The developments mark a turning point in the history of the sector, said Mike Timperio, Neptune’s senior vice president of global sales.
“One aspect is really the recognition of our IP, our patent rights,” Timperio told NutraIngredients-USA. “The second part is for Neptune to go to a different model (for production).”
New strategy needed
Neptune was forced to reevaluate its strategy after the explosion and fire in November, 2012 that destroyed the company’s only production facility in Sherbrooke, Quebec. That plant is being rebuilt and will come online by February 2014 with an initial annual capacity of 150 metric tons, Timperio said. But part of the company’s recovery strategy has been to broaden its base of both supply and production to ensure against similar disruptions in supply in the future, and the new agreement grows out of that.
Rimfrost, part of Norway-based Olympic Seafood, signed a strategic non-exclusive krill oil manufacturing and supply agreement giving Neptune the right to purchase, at a preferred price, up to 800 metric tons of krill oil during the first three-year term of the renewable agreement.
Neptune’s CEO Henri Harland called the agreement, “another important step in our action plan to secure and increase our krill oil supply chain through third party agreements. The krill oil purchased from Rimfrost will be further processed by Neptune to meet our EKO krill oil standards.”
In the patent dispute, Rimfrost USA, LLC; Olympic Seafood AS; Olympic Biotec Ltd.; Avoca, Inc.; and Bioriginal Food & Science Corp. entered into a settlement with Neptune and its subsidiary Acasti Pharma that ends their portion of Neptune's suit with the International Trade Commission over Neptune’s patent rights.
As part of the settlement, Neptune granted a world-wide, non-exclusive, royalty-bearing license to the companies, allowing them to market and sell within the nutraceutical market products containing components extracted from krill. The respondents also agreed to pay Neptune an additional royalty amount due for the manufacture and sale of krill products prior to the effective license commencement date. As part of the settlement, Neptune agreed to dismiss a related patent infringement case against Rimfrost, Olympic Seafood AS and Avoca, Inc. filed in March, 2013 with the United States District Court for the District of Delaware. However, the exact terms and conditions of the settlements are confidential.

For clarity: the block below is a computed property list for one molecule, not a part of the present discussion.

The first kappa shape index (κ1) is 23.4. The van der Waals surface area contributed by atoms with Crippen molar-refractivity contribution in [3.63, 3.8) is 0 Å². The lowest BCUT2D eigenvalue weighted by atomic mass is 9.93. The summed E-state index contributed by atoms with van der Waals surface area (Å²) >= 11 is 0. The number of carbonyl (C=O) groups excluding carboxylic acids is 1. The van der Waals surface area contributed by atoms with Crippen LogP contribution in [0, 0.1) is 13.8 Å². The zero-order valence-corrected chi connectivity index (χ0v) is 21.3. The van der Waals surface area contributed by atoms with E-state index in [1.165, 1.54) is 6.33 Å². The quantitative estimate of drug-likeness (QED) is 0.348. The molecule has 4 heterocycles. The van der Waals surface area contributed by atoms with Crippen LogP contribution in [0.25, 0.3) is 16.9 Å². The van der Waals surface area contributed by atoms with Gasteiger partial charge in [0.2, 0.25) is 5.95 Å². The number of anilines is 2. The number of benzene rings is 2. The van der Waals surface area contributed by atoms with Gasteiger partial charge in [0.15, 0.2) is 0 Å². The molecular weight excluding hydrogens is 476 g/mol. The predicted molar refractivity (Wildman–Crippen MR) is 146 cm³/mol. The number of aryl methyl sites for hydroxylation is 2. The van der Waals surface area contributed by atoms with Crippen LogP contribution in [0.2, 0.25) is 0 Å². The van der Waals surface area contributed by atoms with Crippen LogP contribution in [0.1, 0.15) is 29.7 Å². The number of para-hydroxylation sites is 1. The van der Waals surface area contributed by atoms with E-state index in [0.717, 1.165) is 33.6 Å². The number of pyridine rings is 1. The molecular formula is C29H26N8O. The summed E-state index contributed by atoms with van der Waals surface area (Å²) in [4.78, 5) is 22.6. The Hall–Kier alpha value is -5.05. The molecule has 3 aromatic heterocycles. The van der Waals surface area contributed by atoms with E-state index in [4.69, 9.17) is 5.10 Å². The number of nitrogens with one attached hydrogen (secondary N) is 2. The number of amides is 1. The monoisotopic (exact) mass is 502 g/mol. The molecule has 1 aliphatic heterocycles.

Timperio said the agreement means Neptune and Olympic can move forward in using their energy in a more productive direction.
“The good thing I see with this major settlement and agreement is this will help the krill industry to work together. I can foresee very shortly down the road having a monograph (to standardize the ingredient),” he said.
“Today’s announcement follows the settlement of our patent disputes with Neptune and is reflective of our ability to work together strategically as new industry partners,” said David Peele, president of Rimfrost USA.
Aker stays the course
As for Norway-based Aker BioMarine, Neptune’s chief antagonist in the global patent struggle, the new developments won’t change its plan of action.
“We continue to believe that the claims are without merit with regard to Neptune’s patents and we will continue to defend ourselves in all jurisdictions that we need to. Aker will continue on the path we’re on,” said Todd Norton, vice president of business development for Aker.
When the Sherbrooke facility reenters the production scheme it will be devoted to producing Neptune’s premium grade krill oil, called NKO. By that point, the differing grades of omega-3 and phospholipid-rich krill will be having an impact in the marketplace, Timperio said, something he sees as good for Neptune.
“You do have a range of krill oil out there. The consumer will eventually be more astute as to what they are looking for. The level of education is growing,” he said.